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1.How do I begin a divorce?

Van Wickler Law PLLC schedules initial consultations, and once you have retained our firm, we will prepare and file the divorce petition and accompanying documents to begin the divorce process. However, the law does not require that an attorney prepare the documents.

2.What do I do? I was just served with divorce papers?

If you were served in Arizona, you have twenty (20) days to file a response. If you were served out of State, you have thirty (30) day to respond. Van Wickler Law PLLC recommends you seek legal advice before filing any response to ensure your rights are best protected.

3.What are the different types of custody?

Arizona has replaced the term “custody” with the phrase “legal decision-making”. There are several types of legal decision-making, the most common being joint legal decision-making. Joint legal decision-making entitles both parties to make legal decisions on all major non-emergency issues concerning the child/children in the areas of education, medical care, religious upbringing and personal care. In a sole legal decision-making arrangement, one party makes all the decisions. Legal decision-making is separate and apart from parenting time (formerly known as visitation), which is the schedule of time during which each party has access to a child/children at specified times.

4.How will legal decision-making and parenting time be determined?

Legal decision-making and parenting time are determined by agreement of the parties, either on their own or through mediation by a court mediator, or by a judge after a hearing or trial. In determining legal decision-making and parenting time, the primary focus is on what is in the best interest of the child/children.

5.What if my spouse and I are unable to agree on a legal decision-making designation or a parenting plan?

In this situation, it may be best to seek the assistance of a court-approved mental health provider to evaluate the children's best interests. This individual will meet with the entire family unit and any other important people in the children's lives (known as collaterals) and issue a comprehensive report with recommendations for the court. A similar, less comprehensive, assessment is available through the court known as a Parenting Conference. One last alternative, is to present the circumstances to the court for consideration and ruling.

6.How is child support determined?

Maricopa County and the State of Arizona have instituted guidelines for calculation of child support. The main factors to be considered are: the income of both parents, spousal maintenance paid/received, if any, whether either party has a minor child or children from another marriage, the terms of the parenting plan, and  health insurance and child care costs paid on behalf of the child/children. There are other factors that can contribute to the calculation of child support. It is important to note that Arizona Child Support Guidelines can frequently undergo substantial changes. Van Wickler Law PLLC recommends that you consult legal counsel to determine how these guidelines may affect your circumstances.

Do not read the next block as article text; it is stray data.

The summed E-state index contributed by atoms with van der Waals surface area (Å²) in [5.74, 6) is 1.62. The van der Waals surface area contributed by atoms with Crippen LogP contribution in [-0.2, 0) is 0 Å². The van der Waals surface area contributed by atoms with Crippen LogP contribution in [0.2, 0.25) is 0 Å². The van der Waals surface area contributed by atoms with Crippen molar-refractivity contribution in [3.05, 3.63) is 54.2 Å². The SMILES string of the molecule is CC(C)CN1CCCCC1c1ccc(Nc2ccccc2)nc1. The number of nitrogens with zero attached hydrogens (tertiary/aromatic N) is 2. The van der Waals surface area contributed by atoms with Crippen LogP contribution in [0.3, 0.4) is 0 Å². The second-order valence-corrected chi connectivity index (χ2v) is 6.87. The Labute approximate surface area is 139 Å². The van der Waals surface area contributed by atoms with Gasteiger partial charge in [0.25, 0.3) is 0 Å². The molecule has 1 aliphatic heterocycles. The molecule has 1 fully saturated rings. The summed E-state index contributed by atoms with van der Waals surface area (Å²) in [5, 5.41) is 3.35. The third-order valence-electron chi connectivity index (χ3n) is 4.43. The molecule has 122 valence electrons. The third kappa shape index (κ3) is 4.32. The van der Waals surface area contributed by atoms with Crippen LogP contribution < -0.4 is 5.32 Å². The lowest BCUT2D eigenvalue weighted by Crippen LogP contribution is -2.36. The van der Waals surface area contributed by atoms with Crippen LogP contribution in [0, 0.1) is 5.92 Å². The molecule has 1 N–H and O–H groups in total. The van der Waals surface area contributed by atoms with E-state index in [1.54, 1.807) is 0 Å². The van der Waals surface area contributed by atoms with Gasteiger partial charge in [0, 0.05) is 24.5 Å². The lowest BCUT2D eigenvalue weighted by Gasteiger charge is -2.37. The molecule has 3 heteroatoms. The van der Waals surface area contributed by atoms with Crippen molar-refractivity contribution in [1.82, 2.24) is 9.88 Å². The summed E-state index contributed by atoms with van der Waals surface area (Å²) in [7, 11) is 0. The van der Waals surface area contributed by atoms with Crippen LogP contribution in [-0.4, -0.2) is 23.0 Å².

7.Can I get alimony/spousal maintenance?

Arizona uses a needs based approach when analyzing a claim for spousal maintenance. Spousal maintenance is based on many different factors, including, but not limited to, the length of the marriage, the liquid assets available to each party; the difference between the parties' incomes, the earning ability of the spouse seeking spousal maintenance, the ability of the spousal from whom maintenance is sought to meet his/her pay his own expenses while paying spousal maintenance to the other party, and the ages of the minor child/children. The Courts look at all of these factors before determining an award of spousal maintenance. It is recommended that you consult legal counsel with any questions concerning spousal maintenance.

8.How will our property and debts be divided in the divorce?

Arizona is a community property state. All community property is divided equally between the parties. In addition, all debts incurred during a marriage (no matter whose name they are in) are community debts and both parties are liable for the payment of them. Any separate property or debt of a party prior to the marriage is awarded to that party. In many cases, the parties disagree over their community property and sole and separate property and a judge must make a ruling as to who will be awarded what property. Our office works for you to ensure that all property is divided as equitably as possible. There are many complex issues when sole and separate property is commingled with community assets/property. These are best analyzed by legal counsel.

9.How long will my divorce take?

The State of Arizona requires a 60 day period after service of the divorce petition. This is often referred to as a "cooling off" period. This cannot be waived and is the minimum time a divorce action take. Unfortunately, in some cases, divorces can linger on for up to two years or longer if they proceed to trial and if there are many contested matters.

10.What is the difference between an uncontested divorce and a contested divorce?

An uncontested divorce is where both parties have agreed on the resolution of the divorce; including legal decision-making, parenting time, spousal maintenance as well as property and debt distribution. However, most divorces are contested. Van Wickler Law PLLC handles both contested and uncontested divorces.

11.Do I have to prove my spouse did something wrong in order to get a divorce?

No. The State of Arizona is a no - fault state. Therefore, all divorces are filed based on irreconcilable differences and no one is at fault for the divorce.